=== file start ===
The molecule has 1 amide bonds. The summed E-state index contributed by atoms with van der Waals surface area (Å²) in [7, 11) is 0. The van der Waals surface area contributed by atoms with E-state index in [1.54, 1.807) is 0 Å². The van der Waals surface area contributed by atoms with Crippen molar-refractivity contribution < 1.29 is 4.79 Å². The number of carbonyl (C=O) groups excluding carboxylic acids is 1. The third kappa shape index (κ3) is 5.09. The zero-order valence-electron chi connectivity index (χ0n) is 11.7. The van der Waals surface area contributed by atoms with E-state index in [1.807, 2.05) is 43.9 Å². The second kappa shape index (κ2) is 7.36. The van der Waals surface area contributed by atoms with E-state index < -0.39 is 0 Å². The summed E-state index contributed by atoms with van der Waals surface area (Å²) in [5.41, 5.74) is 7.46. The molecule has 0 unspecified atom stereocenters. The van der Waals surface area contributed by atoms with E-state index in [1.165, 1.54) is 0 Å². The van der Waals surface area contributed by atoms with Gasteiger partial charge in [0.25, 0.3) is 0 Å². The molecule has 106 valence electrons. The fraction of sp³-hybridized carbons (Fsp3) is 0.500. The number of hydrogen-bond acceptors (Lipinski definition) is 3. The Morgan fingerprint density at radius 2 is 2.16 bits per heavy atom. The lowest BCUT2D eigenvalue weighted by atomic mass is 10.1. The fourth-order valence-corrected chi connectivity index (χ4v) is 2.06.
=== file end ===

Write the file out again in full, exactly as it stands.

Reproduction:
The molecule has 1 amide bonds. The summed E-state index contributed by atoms with van der Waals surface area (Å²) in [7, 11) is 0. The van der Waals surface area contributed by atoms with E-state index in [1.54, 1.807) is 0 Å². The van der Waals surface area contributed by atoms with Crippen molar-refractivity contribution < 1.29 is 4.79 Å². The number of carbonyl (C=O) groups excluding carboxylic acids is 1. The third kappa shape index (κ3) is 5.09. The zero-order valence-electron chi connectivity index (χ0n) is 11.7. The van der Waals surface area contributed by atoms with E-state index in [1.807, 2.05) is 43.9 Å². The second kappa shape index (κ2) is 7.36. The van der Waals surface area contributed by atoms with E-state index < -0.39 is 0 Å². The summed E-state index contributed by atoms with van der Waals surface area (Å²) in [5.41, 5.74) is 7.46. The molecule has 0 unspecified atom stereocenters. The van der Waals surface area contributed by atoms with E-state index in [1.165, 1.54) is 0 Å². The van der Waals surface area contributed by atoms with Gasteiger partial charge in [0.25, 0.3) is 0 Å². The molecule has 106 valence electrons. The fraction of sp³-hybridized carbons (Fsp3) is 0.500. The number of hydrogen-bond acceptors (Lipinski definition) is 3. The Morgan fingerprint density at radius 2 is 2.16 bits per heavy atom. The lowest BCUT2D eigenvalue weighted by atomic mass is 10.1. The fourth-order valence-corrected chi connectivity index (χ4v) is 2.06.